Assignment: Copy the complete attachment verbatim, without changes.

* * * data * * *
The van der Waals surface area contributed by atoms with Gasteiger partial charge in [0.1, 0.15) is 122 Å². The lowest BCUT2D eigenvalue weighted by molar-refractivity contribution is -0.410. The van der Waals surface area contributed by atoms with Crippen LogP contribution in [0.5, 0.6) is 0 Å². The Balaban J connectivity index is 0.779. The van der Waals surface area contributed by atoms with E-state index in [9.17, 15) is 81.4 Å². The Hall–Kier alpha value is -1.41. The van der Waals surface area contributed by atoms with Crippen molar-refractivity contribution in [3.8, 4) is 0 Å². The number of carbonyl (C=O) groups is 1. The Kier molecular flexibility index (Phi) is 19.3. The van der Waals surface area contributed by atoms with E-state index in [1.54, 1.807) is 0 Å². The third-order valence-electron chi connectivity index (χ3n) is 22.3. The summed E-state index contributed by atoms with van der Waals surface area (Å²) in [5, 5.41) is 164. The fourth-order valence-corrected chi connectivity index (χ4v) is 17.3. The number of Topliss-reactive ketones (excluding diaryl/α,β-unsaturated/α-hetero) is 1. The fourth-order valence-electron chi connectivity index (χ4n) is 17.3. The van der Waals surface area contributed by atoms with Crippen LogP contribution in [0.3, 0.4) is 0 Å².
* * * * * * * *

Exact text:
The van der Waals surface area contributed by atoms with Gasteiger partial charge in [0.1, 0.15) is 122 Å². The lowest BCUT2D eigenvalue weighted by molar-refractivity contribution is -0.410. The van der Waals surface area contributed by atoms with Crippen LogP contribution in [0.5, 0.6) is 0 Å². The Balaban J connectivity index is 0.779. The van der Waals surface area contributed by atoms with E-state index in [9.17, 15) is 81.4 Å². The Hall–Kier alpha value is -1.41. The van der Waals surface area contributed by atoms with Crippen molar-refractivity contribution in [3.8, 4) is 0 Å². The number of carbonyl (C=O) groups is 1. The Kier molecular flexibility index (Phi) is 19.3. The van der Waals surface area contributed by atoms with E-state index in [1.54, 1.807) is 0 Å². The third-order valence-electron chi connectivity index (χ3n) is 22.3. The summed E-state index contributed by atoms with van der Waals surface area (Å²) in [5, 5.41) is 164. The fourth-order valence-corrected chi connectivity index (χ4v) is 17.3. The number of Topliss-reactive ketones (excluding diaryl/α,β-unsaturated/α-hetero) is 1. The fourth-order valence-electron chi connectivity index (χ4n) is 17.3. The van der Waals surface area contributed by atoms with Crippen LogP contribution in [0.3, 0.4) is 0 Å².